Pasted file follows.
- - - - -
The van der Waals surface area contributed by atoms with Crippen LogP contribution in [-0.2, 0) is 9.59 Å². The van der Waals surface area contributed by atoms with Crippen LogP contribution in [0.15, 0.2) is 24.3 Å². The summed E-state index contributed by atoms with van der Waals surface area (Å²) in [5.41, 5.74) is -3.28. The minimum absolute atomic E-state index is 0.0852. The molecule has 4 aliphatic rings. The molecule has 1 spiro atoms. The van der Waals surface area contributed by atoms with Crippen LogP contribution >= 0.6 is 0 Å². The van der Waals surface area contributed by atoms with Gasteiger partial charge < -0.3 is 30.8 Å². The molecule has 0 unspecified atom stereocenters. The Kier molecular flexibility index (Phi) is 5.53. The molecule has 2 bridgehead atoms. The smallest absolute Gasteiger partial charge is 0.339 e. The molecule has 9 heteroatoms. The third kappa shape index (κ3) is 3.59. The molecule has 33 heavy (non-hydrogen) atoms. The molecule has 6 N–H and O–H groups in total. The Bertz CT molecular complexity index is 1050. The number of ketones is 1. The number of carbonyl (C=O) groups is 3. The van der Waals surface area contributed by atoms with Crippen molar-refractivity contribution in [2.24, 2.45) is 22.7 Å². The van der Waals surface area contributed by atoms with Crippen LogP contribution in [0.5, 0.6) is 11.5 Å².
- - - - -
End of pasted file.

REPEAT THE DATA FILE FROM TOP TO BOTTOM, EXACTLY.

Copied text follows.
The van der Waals surface area contributed by atoms with Crippen LogP contribution in [-0.2, 0) is 9.59 Å². The van der Waals surface area contributed by atoms with Crippen LogP contribution in [0.15, 0.2) is 24.3 Å². The summed E-state index contributed by atoms with van der Waals surface area (Å²) in [5.41, 5.74) is -3.28. The minimum absolute atomic E-state index is 0.0852. The molecule has 4 aliphatic rings. The molecule has 1 spiro atoms. The van der Waals surface area contributed by atoms with Crippen LogP contribution >= 0.6 is 0 Å². The van der Waals surface area contributed by atoms with Gasteiger partial charge < -0.3 is 30.8 Å². The molecule has 0 unspecified atom stereocenters. The Kier molecular flexibility index (Phi) is 5.53. The molecule has 2 bridgehead atoms. The smallest absolute Gasteiger partial charge is 0.339 e. The molecule has 9 heteroatoms. The third kappa shape index (κ3) is 3.59. The molecule has 33 heavy (non-hydrogen) atoms. The molecule has 6 N–H and O–H groups in total. The Bertz CT molecular complexity index is 1050. The number of ketones is 1. The number of carbonyl (C=O) groups is 3. The van der Waals surface area contributed by atoms with Crippen molar-refractivity contribution in [2.24, 2.45) is 22.7 Å². The van der Waals surface area contributed by atoms with Crippen LogP contribution in [0.5, 0.6) is 11.5 Å².